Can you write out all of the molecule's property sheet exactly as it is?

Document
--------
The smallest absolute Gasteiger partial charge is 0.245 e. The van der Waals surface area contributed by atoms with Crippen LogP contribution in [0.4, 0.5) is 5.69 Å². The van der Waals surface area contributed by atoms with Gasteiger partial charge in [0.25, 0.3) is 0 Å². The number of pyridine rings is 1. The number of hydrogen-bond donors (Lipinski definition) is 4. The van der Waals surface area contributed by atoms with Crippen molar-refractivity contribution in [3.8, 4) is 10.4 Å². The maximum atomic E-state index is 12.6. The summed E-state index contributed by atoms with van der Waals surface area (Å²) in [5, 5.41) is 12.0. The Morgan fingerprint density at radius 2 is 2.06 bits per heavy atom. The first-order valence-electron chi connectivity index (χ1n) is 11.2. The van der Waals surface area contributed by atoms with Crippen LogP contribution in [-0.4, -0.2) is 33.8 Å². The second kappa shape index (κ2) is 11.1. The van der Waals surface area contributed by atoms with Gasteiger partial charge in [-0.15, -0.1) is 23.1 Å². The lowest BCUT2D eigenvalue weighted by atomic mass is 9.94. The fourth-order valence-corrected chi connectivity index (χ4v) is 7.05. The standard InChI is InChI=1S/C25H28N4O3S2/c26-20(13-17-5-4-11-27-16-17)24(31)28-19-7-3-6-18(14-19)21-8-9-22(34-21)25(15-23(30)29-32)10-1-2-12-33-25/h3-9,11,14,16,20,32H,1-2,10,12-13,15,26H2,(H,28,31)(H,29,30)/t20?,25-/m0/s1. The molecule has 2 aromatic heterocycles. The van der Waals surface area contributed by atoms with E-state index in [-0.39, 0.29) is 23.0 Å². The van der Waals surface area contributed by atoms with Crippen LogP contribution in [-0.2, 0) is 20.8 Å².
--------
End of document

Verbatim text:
The smallest absolute Gasteiger partial charge is 0.245 e. The van der Waals surface area contributed by atoms with Crippen LogP contribution in [0.4, 0.5) is 5.69 Å². The van der Waals surface area contributed by atoms with Gasteiger partial charge in [0.25, 0.3) is 0 Å². The number of pyridine rings is 1. The number of hydrogen-bond donors (Lipinski definition) is 4. The van der Waals surface area contributed by atoms with Crippen molar-refractivity contribution in [3.8, 4) is 10.4 Å². The maximum atomic E-state index is 12.6. The summed E-state index contributed by atoms with van der Waals surface area (Å²) in [5, 5.41) is 12.0. The Morgan fingerprint density at radius 2 is 2.06 bits per heavy atom. The first-order valence-electron chi connectivity index (χ1n) is 11.2. The van der Waals surface area contributed by atoms with Crippen LogP contribution in [-0.4, -0.2) is 33.8 Å². The second kappa shape index (κ2) is 11.1. The van der Waals surface area contributed by atoms with Gasteiger partial charge in [-0.15, -0.1) is 23.1 Å². The lowest BCUT2D eigenvalue weighted by atomic mass is 9.94. The fourth-order valence-corrected chi connectivity index (χ4v) is 7.05. The standard InChI is InChI=1S/C25H28N4O3S2/c26-20(13-17-5-4-11-27-16-17)24(31)28-19-7-3-6-18(14-19)21-8-9-22(34-21)25(15-23(30)29-32)10-1-2-12-33-25/h3-9,11,14,16,20,32H,1-2,10,12-13,15,26H2,(H,28,31)(H,29,30)/t20?,25-/m0/s1. The molecule has 2 aromatic heterocycles. The van der Waals surface area contributed by atoms with E-state index in [-0.39, 0.29) is 23.0 Å². The van der Waals surface area contributed by atoms with Crippen LogP contribution in [-0.2, 0) is 20.8 Å².